The common sight of used and new a Kia and Hyundai cars in Canada speaks to the health of South Korean auto industry. In fact, over the last six decades, it has become the fifth largest in the world in terms of cars produced and for the volume of its exports. In contrast, North Korea’s auto industry is almost entirely geared to vehicles for the military, public transportation and government officials.
It started with a Jeep
Three brothers of the Seong family in South Korea started the auto industry in 1955. Their first car had a body styled like a Jeep but made with an oil drum can and old military parts, powered by a modified Jeep engine. They called it the Sibai, which appropriately means new start. By 1960 they had established Shinjin Automobiles, using technology licensed from Japanese car giant Toyota.
The South Korean auto industry was invigorated with the passage of two laws in 1962, the Automobile Industry Promotion Policy and the Automobile Industry Protection Act, barring foreign companies from making and selling cars in the country except through joint ventures. As a direct result, Kyeongseong Precision Industry, later shortened to Kia, and Hyundai Motor Company were started. Three other companies in the running for many years also began in these years, Ha Dong-hwan Automobile Industry Co., Saenara Automobile and Asia Motors. All five firms were basically car assemblers that imported the parts from other countries.
The first car actually developed in Korea was the Hyundai Pony in 1975. Working with British Leyland, it was a hybrid with parts from Italy, Japan and France. The first car to be exported from Korea, it was popular in South America.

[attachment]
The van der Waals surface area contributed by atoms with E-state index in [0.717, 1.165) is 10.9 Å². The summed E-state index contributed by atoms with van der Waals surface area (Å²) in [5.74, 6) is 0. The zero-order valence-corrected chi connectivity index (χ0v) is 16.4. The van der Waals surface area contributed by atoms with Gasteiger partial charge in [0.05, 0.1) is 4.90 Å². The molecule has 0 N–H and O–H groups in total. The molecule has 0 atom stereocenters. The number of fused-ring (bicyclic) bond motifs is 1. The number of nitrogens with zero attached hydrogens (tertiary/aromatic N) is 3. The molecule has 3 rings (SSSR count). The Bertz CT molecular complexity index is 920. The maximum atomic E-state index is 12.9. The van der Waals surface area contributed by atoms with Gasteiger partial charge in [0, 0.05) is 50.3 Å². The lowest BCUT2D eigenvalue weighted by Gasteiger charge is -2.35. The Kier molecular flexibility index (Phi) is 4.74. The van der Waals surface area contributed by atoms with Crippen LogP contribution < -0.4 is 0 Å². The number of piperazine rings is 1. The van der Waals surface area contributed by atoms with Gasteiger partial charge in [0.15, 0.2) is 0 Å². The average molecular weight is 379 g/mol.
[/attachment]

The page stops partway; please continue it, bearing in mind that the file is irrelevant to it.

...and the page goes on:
Like all car makers around the globe, Korean auto industry suffered setbacks with the oil embargo and recession in 1979. By the time there were five major car makers, The company to found the auto industry, Shinjin, went through a number of takeovers and name changes, finally becoming SsangYong Motor Company in 1986. The other four were Hyundai, Kia, General Motors Korea and Asia Motors.
In the 1980s Hyundai exported the Excel, the renamed Pony, to the U.S. where it set a record for the most cars sold in its first year of business. Its low price found many takers but the car was dogged with bad press because poor quality parts resulted in repeated breakdowns. By 1998 after the company had fixed the design and material problems, it was able to offer owners a 10-year or 100,000 mile warranty, earning loyal customers. These customers are maintained these days through good quality cars, smart advertisements and a clever sales tunnel (which many use https://www.dealer.com/products/digital-retailing/make-deals/ products to help with).
Kia took over Asia Motors in the late 1990s but suffered its own financial problems, and in fact contributed to the Asian financial crisis in 1997. In 1998 Hyundai bought out the troubled company. Conglomerate Samsung moved into the automobile industry in 1994. After several troubled years, it was liquidated in 2002. In 2002 Hyundai was in strong financial shape and able to build a plant in the United States to manufacture Kia models.
North Korean car industry, a branch of the government
Currently North Korea produces just a few thousand cars a year. Its ongoing financial woes, the importance given military needs and the limits place by the dictatorship mean few private citizens have access to cars.
During its years of economic dependence on Soviet resources, the country produced cars in joint venture with the U.S.S.R. Using copies and technology from the Soviet auto industry, North Korea produced the GAZ-M20 Pobeda passenger car. Most of the vehicles were built for the needs of the military, like midi- and four-wheel off-road trucks.
Currently the North Korean automakers rely on reverse engineering to design and build their vehicles. After purchasing cars from Mercedes-Benz, Jeep and Dongfeng Motor, they take them apart and draft engineering designs to use for their own models. They are able to export some a number to Vietnam.
The South Korean auto industry has come a long way in the last 60 years. From a single car made with junk parts, it now produces millions of cars for the domestic and export market. Producing just a few thousand cars, all relying on pirated designs, North Korea is a study in contrast.